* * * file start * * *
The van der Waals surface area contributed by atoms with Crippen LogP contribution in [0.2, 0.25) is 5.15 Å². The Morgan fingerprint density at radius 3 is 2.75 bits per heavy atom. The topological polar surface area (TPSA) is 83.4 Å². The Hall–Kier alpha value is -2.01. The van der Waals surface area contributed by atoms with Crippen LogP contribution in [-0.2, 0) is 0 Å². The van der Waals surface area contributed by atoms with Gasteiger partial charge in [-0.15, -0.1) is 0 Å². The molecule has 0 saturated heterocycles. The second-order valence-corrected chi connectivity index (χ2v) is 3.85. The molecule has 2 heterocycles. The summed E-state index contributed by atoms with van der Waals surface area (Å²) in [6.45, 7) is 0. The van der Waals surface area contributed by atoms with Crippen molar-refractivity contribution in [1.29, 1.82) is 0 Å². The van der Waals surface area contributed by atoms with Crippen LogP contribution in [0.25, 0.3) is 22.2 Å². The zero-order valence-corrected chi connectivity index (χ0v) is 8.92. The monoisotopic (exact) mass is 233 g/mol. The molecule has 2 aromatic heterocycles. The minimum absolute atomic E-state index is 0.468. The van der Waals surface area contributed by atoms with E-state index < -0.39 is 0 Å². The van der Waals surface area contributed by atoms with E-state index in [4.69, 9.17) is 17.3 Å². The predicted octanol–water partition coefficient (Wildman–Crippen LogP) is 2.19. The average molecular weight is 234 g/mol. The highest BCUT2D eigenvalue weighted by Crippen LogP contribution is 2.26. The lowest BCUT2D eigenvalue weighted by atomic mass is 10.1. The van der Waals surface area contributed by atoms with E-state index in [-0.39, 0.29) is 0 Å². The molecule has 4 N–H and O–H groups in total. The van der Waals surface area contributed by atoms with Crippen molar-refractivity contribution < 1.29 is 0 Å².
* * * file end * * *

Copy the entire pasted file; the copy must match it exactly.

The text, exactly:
The van der Waals surface area contributed by atoms with Crippen LogP contribution in [0.2, 0.25) is 5.15 Å². The Morgan fingerprint density at radius 3 is 2.75 bits per heavy atom. The topological polar surface area (TPSA) is 83.4 Å². The Hall–Kier alpha value is -2.01. The van der Waals surface area contributed by atoms with Crippen LogP contribution in [-0.2, 0) is 0 Å². The van der Waals surface area contributed by atoms with Gasteiger partial charge in [-0.15, -0.1) is 0 Å². The molecule has 0 saturated heterocycles. The second-order valence-corrected chi connectivity index (χ2v) is 3.85. The molecule has 2 heterocycles. The summed E-state index contributed by atoms with van der Waals surface area (Å²) in [6.45, 7) is 0. The van der Waals surface area contributed by atoms with Crippen molar-refractivity contribution in [1.29, 1.82) is 0 Å². The van der Waals surface area contributed by atoms with Crippen LogP contribution in [0.25, 0.3) is 22.2 Å². The zero-order valence-corrected chi connectivity index (χ0v) is 8.92. The monoisotopic (exact) mass is 233 g/mol. The molecule has 2 aromatic heterocycles. The minimum absolute atomic E-state index is 0.468. The van der Waals surface area contributed by atoms with E-state index < -0.39 is 0 Å². The van der Waals surface area contributed by atoms with E-state index in [4.69, 9.17) is 17.3 Å². The predicted octanol–water partition coefficient (Wildman–Crippen LogP) is 2.19. The average molecular weight is 234 g/mol. The highest BCUT2D eigenvalue weighted by Crippen LogP contribution is 2.26. The lowest BCUT2D eigenvalue weighted by atomic mass is 10.1. The van der Waals surface area contributed by atoms with E-state index in [-0.39, 0.29) is 0 Å². The molecule has 4 N–H and O–H groups in total. The van der Waals surface area contributed by atoms with Crippen molar-refractivity contribution < 1.29 is 0 Å².